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Let me explain what the 'which' function does:

From GNU-R help:

which indices are TRUE?

Give the ‘TRUE’ indices of a logical object, allowing for array indices.

or showing some code: (GNU-R starts counting indices with 1)

> x <- c(1,2,3,1,3,5);
> which(x == 1);
[1] 1 4
> which(x == 3);
[1] 3 5
> ll <- c(TRUE,FALSE,TRUE,NA,FALSE,FALSE,TRUE);
> which(ll);
[1] 1 3 7

Does anyone know a similar function in C/C++?

Thanks for your help

rinni

share|improve this question
    
std::find_if or std::copy_if depending on what you want to do with it. (Or any of several other library calls) – Mooing Duck Dec 20 '12 at 17:40
up vote 6 down vote accepted

You have to understand that R is vectorised, whereas C first and foremost works on individual atomistic data pieces: a single int, double, ...

With C++, you can look into STL algorithms with which you approach this.

Lastly, at the R and C++ intersection, our Rcpp package has some vectorized operations in C++ which mimic some operations; see the Rcpp-sugar pdf vignette for more (and/or some of our talks on Rcpp).

share|improve this answer
    
your are absolutely right. My fist approach was quite R centered. Guess I have to try it for am C++ point of view. – rinni May 24 '11 at 8:39

Create a functor object that you can initialize with the match value, and iterator over your list using std::for_each. So for example:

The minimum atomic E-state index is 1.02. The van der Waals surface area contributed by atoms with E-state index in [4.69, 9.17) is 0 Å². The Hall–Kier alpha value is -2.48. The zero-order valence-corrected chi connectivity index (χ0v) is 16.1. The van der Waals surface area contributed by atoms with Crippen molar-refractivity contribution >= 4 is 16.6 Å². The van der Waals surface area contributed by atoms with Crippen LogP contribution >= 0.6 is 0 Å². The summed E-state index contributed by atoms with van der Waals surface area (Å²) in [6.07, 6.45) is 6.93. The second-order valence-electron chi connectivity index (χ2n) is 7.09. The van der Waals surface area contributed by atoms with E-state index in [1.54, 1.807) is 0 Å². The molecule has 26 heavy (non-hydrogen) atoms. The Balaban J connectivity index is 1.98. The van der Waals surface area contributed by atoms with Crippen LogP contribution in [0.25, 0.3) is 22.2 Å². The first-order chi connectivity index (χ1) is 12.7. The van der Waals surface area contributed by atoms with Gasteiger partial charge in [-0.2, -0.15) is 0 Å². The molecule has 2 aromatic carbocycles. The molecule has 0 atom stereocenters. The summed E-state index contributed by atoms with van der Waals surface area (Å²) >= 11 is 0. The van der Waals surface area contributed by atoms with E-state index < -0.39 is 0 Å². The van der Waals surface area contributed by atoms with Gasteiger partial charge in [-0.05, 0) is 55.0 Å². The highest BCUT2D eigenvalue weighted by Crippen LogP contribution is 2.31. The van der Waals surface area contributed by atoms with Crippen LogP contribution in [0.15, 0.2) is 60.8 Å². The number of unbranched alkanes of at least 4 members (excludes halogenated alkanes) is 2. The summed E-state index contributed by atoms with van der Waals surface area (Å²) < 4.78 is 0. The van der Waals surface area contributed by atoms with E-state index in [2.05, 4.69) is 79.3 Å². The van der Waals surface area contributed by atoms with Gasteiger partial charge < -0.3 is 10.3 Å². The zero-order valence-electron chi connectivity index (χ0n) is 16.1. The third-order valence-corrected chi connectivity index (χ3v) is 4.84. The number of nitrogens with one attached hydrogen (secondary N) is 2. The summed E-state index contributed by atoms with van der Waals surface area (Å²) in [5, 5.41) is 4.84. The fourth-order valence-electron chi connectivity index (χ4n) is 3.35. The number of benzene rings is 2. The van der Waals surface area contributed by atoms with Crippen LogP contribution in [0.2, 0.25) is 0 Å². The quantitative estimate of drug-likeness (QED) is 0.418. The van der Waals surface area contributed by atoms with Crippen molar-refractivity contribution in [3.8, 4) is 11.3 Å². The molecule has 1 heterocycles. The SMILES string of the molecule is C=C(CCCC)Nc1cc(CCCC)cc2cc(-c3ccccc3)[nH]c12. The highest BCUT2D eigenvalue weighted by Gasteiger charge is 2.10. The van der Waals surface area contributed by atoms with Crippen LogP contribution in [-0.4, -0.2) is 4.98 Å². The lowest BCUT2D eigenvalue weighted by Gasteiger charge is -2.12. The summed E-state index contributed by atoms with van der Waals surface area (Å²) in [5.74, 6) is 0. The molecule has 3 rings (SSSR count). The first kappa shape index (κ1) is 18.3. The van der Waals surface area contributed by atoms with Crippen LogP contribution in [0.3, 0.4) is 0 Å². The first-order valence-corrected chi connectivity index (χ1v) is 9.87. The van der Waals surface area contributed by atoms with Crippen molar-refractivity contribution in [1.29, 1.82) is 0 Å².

vector<int> values;
//fill your vector with values;

struct match_functor
{
    vector<int> value_array;
    int match_value;

    match_functor(int value): match_value(value) {}

    void operator() (int input_value)
    {
        if(match_value == input_value)
            value_array.push_back(input_value);
    }
};

match_functor matches(1);
std::for_each(values.begin(), values.end(), matches);

Now your result value array can be accessed using matches.value_array[INDEX].

As an alternative, if you simply want to have the indicies of the original vector, rather than the actual values, then you can do something like this for your functor object:

struct match_functor
{
    vector<int> index_array;
    int match_value;
    int index;

    match_functor(int value): match_value(value), index(0) {}

    void operator() (int input_value)
    {
        if(match_value == input_value)
            index_array.push_back(index);

        index++;
    }
};

match_functor matches(1);
matches = std::for_each(values.begin(), values.end(), matches);

Now matches.index_array[INDEX] will hold the indicies of the orignal vector that match the value 1, and not the actual values from the original vector.

share|improve this answer
1  
your first code snippet is just a more complicated substitute of std::remove_copy_if. – Christian Rau May 23 '11 at 14:15
    
It's not removing any values though ... it's making a copy of the desired value N times for the number of occurances in the original vector. – Jason May 23 '11 at 14:21
2  
@Jason Yes, it copies the values from the input vector to some other, thereby removing (not copying) any values that don't conform to some predicate. That's what std::remove_copy_if does. – Christian Rau May 23 '11 at 14:59
    
@Christian Rau: Yep, you're right ... sorry, I was thinking of std::remove_if which does modify the values in the iterable container/array – Jason May 23 '11 at 15:10
    
Thanks for your snippets they helped my a lot. But as Dirk said one has to take off his R glasses and put the C++ ones on. I'm on a quite different approach now. – rinni May 24 '11 at 8:41

the algorithm std::find_if should do the trick - in conjunction with a loop I should add.

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